Saverino v Reiter
2003 NY Slip Op 18221 [1 AD3d 427]
November 10, 2003
Appellate Division, Second Department
Published by New York State Law Reporting Bureau pursuant to Judiciary Law § 431.
As corrected through Wednesday, January 28, 2004

Salvatore Saverino et al., Appellants,
Neil Reiter et al., Defendants and Third-Party Plaintiffs-Respondents. Trieste Construction Corp., Third-Party Defendant.

— In an action to recover damages for personal injuries, etc., the plaintiffs appeal, as limited by their brief, from so much of an order of the Supreme Court, Kings County (Belen, J.), dated May 15, 2002, as granted the defendants' motion for summary judgment dismissing the complaint.

Ordered that the order is affirmed insofar as appealed from, with costs.

Contrary to the plaintiffs' contention, the Supreme Court properly exercised its discretion in allowing the defendant homeowners to serve an untimely motion for summary judgment (see Darby v Avis Rent A Car Sys., 289 AD2d 191 [2001]; Samuel v A.T.P. Dev. Corp., 276 AD2d 685, 686 [2000]; Goodman v Gudi, 264 AD2d 758 [1999]; Rossi v Arnot Ogden Med. Ctr., 252 AD2d 778 [1998]).

It is well settled that an owner of a one- or two-family dwelling is subject to liability under Labor Law § 240 (1) and § 241 (6) only if he or she directed or controlled the work being performed (see Garcia v Petrakis, 306 AD2d 315 [2003]; Duarte v East Hills Constr. Corp., 274 AD2d 493, 494 [2000]; Lang v Havlicek, 272 AD2d 298 [2000]; Kolakowski v Feeney, 204 AD2d 693 [1994]). "The phrase direct or control is construed strictly and refers to the situation where the owner supervises the method and manner of the work" (Kolakowski v Feeney, supra at 693[internal quotation marks omitted]). In this case, there is no evidence that the defendant homeowners directed or controlled the work being performed on their two-family house. Accordingly, the defendants were entitled to summary judgment dismissing the Labor Law § 240 (1) and § 241 (6) causes of action.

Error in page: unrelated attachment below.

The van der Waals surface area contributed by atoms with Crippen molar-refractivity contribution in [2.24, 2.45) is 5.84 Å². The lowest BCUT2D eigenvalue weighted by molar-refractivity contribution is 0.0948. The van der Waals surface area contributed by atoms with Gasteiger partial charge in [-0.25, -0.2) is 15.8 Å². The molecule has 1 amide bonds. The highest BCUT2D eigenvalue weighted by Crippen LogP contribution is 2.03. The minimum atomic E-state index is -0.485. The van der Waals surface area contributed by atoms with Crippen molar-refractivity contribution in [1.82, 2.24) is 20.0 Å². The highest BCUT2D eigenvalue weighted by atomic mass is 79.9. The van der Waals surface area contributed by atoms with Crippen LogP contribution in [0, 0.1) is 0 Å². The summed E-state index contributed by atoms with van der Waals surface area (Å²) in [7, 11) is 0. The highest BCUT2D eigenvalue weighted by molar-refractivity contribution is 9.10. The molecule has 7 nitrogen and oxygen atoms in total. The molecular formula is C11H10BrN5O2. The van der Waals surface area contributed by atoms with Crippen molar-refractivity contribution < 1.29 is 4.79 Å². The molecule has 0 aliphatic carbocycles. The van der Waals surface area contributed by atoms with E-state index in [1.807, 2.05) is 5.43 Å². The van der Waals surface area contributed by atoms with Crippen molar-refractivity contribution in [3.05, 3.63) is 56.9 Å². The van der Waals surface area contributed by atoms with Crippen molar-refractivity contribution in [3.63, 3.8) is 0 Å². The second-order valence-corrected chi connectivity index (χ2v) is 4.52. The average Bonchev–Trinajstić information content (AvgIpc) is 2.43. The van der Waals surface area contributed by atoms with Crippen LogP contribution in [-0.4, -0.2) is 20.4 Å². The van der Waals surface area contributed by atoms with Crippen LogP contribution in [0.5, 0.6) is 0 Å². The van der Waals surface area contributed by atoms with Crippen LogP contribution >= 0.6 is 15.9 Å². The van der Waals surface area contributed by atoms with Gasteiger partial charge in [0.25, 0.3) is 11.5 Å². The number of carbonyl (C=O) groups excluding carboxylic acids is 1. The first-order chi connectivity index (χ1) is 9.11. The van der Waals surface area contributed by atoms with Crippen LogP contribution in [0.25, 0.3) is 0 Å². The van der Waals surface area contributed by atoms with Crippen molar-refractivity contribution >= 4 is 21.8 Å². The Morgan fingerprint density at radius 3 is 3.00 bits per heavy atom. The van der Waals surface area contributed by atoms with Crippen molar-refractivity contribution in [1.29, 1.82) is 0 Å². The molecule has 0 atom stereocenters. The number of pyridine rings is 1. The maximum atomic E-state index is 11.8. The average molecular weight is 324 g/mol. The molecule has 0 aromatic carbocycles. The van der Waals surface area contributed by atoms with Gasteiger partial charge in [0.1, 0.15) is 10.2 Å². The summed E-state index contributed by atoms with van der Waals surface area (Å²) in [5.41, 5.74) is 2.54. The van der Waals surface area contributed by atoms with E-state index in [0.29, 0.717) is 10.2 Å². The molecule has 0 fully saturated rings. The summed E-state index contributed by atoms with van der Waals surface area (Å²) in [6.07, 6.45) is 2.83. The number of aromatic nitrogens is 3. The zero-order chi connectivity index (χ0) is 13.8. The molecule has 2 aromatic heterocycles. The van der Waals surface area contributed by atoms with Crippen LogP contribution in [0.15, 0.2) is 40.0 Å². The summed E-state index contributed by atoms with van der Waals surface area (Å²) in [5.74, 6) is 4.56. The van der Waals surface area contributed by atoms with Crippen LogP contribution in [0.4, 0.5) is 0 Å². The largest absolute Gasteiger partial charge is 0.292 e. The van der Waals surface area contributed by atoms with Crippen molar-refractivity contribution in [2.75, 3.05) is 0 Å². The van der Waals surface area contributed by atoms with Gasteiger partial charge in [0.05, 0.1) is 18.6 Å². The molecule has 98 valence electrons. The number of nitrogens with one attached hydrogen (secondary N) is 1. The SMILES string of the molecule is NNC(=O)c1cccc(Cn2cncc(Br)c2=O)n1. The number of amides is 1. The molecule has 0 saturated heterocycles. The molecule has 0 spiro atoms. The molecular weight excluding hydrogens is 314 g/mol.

Additionally, summary judgment dismissing the common-law negligence and Labor Law § 200 causes of action was properly granted. For an owner to be liable for common-law negligence or pursuant to Labor Law § 200, the plaintiff must show that the owner supervised or controlled the work, or had actual or constructive notice of the unsafe condition causing the accident (see Garcia v Petrakis, supra; Duarte v East Hills Constr. Corp., supra; Charles v City of New York, 227 AD2d 429, 430 [1996]). Upon the defendants' prima facie showing that they did not supervise or control the injured plaintiff's work and that they had no actual or constructive notice of the alleged defect that caused his accident, the plaintiffs failed to raise a triable question of fact. Altman, J.P., Florio, Friedmann and Mastro, JJ., concur.